By Michelle Garcia
Originally published on Advocate.com March 11 2014 12:50 PM ET
A group of people in Uganda masquerading as journalists working at what some might call a "newspaper" have decided that defying copyright laws and general journalistic ethics is completely permissible.
And I am livid about it.
Admittedly, I've never picked up a copy of the tabloid newspaper Red Pepper or the defunct Rolling Stone (no relation to that other Rolling Stone), but we all know some of their most prominent work. These are the people who like to publish the names, photos, and contact information of LGBT Ugandans, encouraging readers to basically attack them — for no reason, other than being LGBT.
The people who run the pile of hot garbage known as Red Pepper have done this a couple of times. In fact, a Ugandan high court ruled against Rolling Stone's publishing of names in 2010. That time, the tabloid listed 200 names, under a banner that read, "Hang Them." That was before Uganda's Anti-Homosexuality Bill had passed!
Here's the other reason I'm so irate: Our news editor, Sunnivie Brydum, worked for months to safely secure publication of photos and identities of LGBT Ugandans. We made sure that every single person identified in the piece had given consent and understood that their identity would be published in The Advocate, for the sake of bringing the stories of LGBT Ugandans to our readers. The story and photos, which were published a year ago, are currently nominated for a GLAAD Award. And days after the law was passed, the hacks at Red Pepper essentially lifted the article and photos verbatim and published them with the pure intent of inciting hatred and violence.
The people who were included in our story knew of the repercussions that they could face if their identities were made public through our reporting. They were incredibly brave for putting themselves out there. Especially since this is the Internet — barring international firewalls in censor-happy countries, no news source that lives online is really restricted to just the country where its servers are based. The Advocate has online readers from Africa and the Middle East, in countries that criminalize homosexuality, sometimes with the death penalty. Some of our readers here in the United States are insane homophobes whose obsession with fighting against LGBT rights should be a signal to get thee to a therapist.
So there was no question that antigay crazies in Uganda could read our reporting and go after the LGBT Ugandans we featured.
Now activsists, attorney, and lawmakers are not only challenging the constitutionality of Uganda's "jail the gays" law, but they are also seeking an injunction from Uganda's High Court that would stop any of these publications from printing hit lists.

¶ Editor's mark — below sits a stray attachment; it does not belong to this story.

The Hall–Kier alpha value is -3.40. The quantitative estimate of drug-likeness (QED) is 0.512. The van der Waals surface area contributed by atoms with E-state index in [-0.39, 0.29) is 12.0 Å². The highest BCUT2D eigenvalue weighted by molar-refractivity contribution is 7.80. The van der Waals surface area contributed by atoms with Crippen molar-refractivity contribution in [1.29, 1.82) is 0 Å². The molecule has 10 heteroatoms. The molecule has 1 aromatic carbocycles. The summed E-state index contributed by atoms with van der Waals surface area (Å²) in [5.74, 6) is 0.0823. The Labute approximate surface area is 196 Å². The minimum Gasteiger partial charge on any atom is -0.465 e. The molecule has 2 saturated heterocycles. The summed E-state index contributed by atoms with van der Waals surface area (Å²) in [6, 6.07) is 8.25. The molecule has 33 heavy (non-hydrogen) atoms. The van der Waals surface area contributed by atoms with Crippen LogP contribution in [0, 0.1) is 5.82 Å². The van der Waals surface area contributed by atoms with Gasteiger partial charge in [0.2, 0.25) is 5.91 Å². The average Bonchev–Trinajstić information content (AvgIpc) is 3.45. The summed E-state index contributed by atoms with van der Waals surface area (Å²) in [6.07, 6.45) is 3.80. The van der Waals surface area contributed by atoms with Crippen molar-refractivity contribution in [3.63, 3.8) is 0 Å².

Forget copyright laws, though — anyone with a basic education knows stealing is bad, and that plagiarism is a no-no. But the fact that a supposed source of news would take our work, word for word, and publish it with the intent of endangering LGBT Ugandans is undoubtedly disgusting, cruel, and inhumane.
As I mentioned, a court in Uganda ruled that publications needed to stop publishing these lists. But these "journalists" are completely fine with allowing people to be fired for no reason, mobbed for no reason, arrested for no reason, and even killed for no reason. Well, unless you think being gay is a reason to die.
I guess these so-called journalists are playing God now too, in addition to pretending to be journalists. Yet as far as I know, neither Jesus nor his dad has really been too vocal about homosexuality, so I am not sure where they're getting this crap from. If anything, Jesus does focus a lot on compassion and being nonjudgmental. It's kind of his thing. But whatever, religion isn't my forte. If Neil deGrasse Tyson led a church, I'd be throwing money at it.
Rolling Stone's publication of names in 2010 led to the violent death of LGBT rights leader David Kato. Nearly four years later, a new list has already resulted in some people being fired from their jobs, and others to be kicked out of their homes. My hat goes off to every LGBT Ugandan who has ever spoken openly about who they are, defying the overwhelming odds against them. And as for the Red Pepper? Well, we would never resort to running the photos of its editors on our cover with their contact information. But one can dream.
MICHELLE GARCIA is The Advocate's managing editor, and she's really scared of her African heritage being Ugandan, but that's fodder for another column. Follow her on Twitter @MzMichGarcia.